Threats to academic freedom across Europe – a new European Parliament Report


A new European Parliament’s Study on the state of play of academic freedom aims to provide an overview of the situation of academic freedom, highlighting the differences between the EU Member States with regard to conditions and eventual violations of academic freedom. This research has been conducted based on a defined monitoring methodology by the Report “How academic freedom is monitored”.

The Academic Freedom Monitoring Index (AFi), which is based on several criteria including freedom to research and teach, freedom of academic exchange and institutional autonomy, provides a concise summary of each country’s de facto situation of academic freedom. It reports an overall good situation: 24 EU Member States are among countries in the world where academic freedom is most respected. Academic freedom is not absolute, as it entails certain responsibilities and obligations, such as academic integrity, societal demands, but also certain conditions such as institutional autonomy, self-governance, working conditions and financial conditions of academics. The Study shows that even if the situation is generally positive, an erosion of academic freedom is occurring, along with a growing set of worries and threats. For example, in Hungary structural de facto violations of academic freedom are taking place.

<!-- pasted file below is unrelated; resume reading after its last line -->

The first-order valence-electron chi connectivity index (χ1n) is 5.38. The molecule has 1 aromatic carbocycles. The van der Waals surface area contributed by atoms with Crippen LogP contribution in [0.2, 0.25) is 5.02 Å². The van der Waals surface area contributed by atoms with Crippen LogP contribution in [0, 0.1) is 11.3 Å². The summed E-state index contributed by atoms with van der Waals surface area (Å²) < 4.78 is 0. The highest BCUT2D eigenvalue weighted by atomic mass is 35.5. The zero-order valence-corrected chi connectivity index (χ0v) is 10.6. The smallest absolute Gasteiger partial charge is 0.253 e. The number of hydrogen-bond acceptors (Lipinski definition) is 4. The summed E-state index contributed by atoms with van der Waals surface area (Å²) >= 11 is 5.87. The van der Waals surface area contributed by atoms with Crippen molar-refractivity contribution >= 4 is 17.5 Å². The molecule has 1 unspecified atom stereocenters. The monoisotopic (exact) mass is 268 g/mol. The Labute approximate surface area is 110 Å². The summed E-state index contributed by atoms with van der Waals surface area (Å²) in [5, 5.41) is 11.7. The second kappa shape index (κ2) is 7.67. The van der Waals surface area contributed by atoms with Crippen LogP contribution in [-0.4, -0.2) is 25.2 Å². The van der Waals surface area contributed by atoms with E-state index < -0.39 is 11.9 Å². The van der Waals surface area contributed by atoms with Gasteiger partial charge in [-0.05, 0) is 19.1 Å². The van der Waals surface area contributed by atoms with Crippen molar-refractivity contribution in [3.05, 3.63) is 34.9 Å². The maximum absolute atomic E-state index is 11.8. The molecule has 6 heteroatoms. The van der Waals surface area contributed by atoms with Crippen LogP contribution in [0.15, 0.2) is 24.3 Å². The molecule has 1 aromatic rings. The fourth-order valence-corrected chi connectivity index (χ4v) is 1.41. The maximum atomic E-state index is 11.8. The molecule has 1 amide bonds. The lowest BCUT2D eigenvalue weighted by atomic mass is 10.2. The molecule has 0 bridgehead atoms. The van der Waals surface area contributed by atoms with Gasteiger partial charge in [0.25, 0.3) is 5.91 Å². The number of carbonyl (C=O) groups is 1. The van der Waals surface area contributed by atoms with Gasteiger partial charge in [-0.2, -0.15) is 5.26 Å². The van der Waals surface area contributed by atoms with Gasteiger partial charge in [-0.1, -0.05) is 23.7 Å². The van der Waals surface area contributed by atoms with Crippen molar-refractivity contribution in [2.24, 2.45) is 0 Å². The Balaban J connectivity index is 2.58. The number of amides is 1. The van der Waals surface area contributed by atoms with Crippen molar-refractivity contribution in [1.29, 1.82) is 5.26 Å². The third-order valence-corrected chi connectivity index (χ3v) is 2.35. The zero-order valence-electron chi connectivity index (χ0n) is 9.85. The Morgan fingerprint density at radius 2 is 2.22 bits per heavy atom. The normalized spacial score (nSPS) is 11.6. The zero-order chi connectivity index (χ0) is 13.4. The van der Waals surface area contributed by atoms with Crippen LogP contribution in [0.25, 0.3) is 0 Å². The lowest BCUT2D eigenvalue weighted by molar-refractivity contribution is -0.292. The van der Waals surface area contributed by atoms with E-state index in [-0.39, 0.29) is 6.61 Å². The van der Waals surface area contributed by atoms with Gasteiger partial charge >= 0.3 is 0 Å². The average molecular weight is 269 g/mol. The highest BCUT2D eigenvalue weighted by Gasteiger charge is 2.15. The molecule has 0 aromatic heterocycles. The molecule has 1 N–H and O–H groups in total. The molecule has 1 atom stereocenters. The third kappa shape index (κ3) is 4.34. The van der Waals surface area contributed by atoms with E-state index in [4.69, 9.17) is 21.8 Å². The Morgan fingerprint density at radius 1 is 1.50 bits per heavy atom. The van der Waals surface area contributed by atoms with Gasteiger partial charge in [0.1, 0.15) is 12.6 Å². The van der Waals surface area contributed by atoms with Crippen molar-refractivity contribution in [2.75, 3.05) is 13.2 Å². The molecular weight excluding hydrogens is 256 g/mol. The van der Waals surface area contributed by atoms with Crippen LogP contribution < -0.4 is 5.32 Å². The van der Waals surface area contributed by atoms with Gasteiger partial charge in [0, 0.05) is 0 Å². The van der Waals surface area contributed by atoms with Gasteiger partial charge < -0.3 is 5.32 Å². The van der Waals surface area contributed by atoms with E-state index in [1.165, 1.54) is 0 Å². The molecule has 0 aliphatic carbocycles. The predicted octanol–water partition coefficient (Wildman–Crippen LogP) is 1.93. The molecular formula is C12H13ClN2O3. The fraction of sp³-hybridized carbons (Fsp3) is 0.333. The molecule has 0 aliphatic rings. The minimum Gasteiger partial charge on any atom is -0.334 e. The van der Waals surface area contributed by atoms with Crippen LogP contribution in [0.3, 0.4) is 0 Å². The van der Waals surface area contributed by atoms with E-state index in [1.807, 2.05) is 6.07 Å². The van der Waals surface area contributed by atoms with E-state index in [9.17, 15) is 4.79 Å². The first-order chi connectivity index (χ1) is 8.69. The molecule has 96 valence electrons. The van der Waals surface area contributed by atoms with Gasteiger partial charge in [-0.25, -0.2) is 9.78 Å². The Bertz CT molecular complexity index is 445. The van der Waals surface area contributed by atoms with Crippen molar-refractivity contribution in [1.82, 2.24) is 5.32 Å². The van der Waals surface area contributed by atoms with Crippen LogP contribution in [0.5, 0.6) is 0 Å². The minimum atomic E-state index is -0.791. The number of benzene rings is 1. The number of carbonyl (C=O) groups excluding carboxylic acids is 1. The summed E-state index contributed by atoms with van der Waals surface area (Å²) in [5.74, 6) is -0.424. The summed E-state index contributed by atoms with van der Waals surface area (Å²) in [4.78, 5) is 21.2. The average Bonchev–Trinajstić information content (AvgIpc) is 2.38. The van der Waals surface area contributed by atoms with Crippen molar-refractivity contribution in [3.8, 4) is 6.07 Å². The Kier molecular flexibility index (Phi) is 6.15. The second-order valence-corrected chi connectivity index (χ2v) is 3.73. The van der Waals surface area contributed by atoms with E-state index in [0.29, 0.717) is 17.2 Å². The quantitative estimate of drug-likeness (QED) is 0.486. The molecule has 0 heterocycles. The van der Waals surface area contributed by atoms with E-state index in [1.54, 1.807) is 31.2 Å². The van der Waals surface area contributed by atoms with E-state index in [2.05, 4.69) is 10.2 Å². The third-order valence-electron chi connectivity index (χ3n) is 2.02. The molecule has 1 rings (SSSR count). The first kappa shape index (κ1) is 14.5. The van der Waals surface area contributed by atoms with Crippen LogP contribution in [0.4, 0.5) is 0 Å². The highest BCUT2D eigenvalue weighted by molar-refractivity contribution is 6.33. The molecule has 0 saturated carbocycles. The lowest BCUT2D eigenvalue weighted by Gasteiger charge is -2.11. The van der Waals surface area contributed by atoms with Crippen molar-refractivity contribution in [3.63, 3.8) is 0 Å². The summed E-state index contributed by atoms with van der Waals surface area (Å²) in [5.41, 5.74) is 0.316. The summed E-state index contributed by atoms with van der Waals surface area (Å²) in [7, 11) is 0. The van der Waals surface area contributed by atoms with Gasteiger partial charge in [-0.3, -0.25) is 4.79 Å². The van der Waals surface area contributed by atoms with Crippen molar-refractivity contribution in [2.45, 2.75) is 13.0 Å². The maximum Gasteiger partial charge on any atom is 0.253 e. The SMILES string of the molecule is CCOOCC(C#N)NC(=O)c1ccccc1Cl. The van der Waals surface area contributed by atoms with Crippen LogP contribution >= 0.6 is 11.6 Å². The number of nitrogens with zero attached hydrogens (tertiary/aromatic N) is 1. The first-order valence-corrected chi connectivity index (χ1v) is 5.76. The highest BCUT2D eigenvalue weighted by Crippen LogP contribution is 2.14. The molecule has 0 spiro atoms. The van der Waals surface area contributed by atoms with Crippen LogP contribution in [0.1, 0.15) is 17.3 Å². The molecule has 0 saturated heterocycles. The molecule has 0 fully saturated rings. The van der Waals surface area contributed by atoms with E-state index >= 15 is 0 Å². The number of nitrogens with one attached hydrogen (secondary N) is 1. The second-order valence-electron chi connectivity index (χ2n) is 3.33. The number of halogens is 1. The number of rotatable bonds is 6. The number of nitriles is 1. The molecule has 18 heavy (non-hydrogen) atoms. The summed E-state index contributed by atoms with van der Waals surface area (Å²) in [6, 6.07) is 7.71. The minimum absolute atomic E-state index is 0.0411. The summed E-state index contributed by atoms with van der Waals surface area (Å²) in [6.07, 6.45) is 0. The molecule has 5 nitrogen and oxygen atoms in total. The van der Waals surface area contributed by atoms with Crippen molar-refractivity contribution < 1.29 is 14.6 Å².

Violations may take the form of political interference in determining which academic fields are scientific and which are not (in Poland, Romania, Denmark, the Netherlands) or of governmental interference threatening institutional autonomy and self-governance (in Croatia, Denmark, France, NL, Sweden). Another issue relates to the introduction of new forms of leadership which affect academic freedom, by for example altering self-governance practices or academic working conditions. Finally, growing threats come from both the civil society (in particular, due to the interference of social media during the COVID-19 pandemic) and from the private sector which is trying to gain control over research and teaching programs as in France and Denmark. Based on these national overviews, general trends in these debates are identified and are used to present several policy options for the European Parliament. Firstly, it is necessary to reach a broad agreement between academia and outside academia on the basic conditions for academic freedom and secondly to create a broader understanding of academic freedom as a basic right and principle within academia.

As for the next steps, the Study suggests revising current legal foundation for protecting academic freedom to cover new threats, enhancing the awareness on academic freedom (outside and inside academia), improving monitoring and reporting and finally creating a European-wide Platform for Academic Freedom where academics and stakeholders can report ongoing violations in order to address them. It is essential to safeguard academic freedom, as considered an integral value that should be ‘free of constraint” according to Article 13 of the European Union’s Charter of Fundamental Rights. As stated in the ETUCE Report to Rome Ministerial Meeting 2020, academic freedom has a close link to well-being of the academics, salary, and working conditions, which all are conditions of quality higher education and research.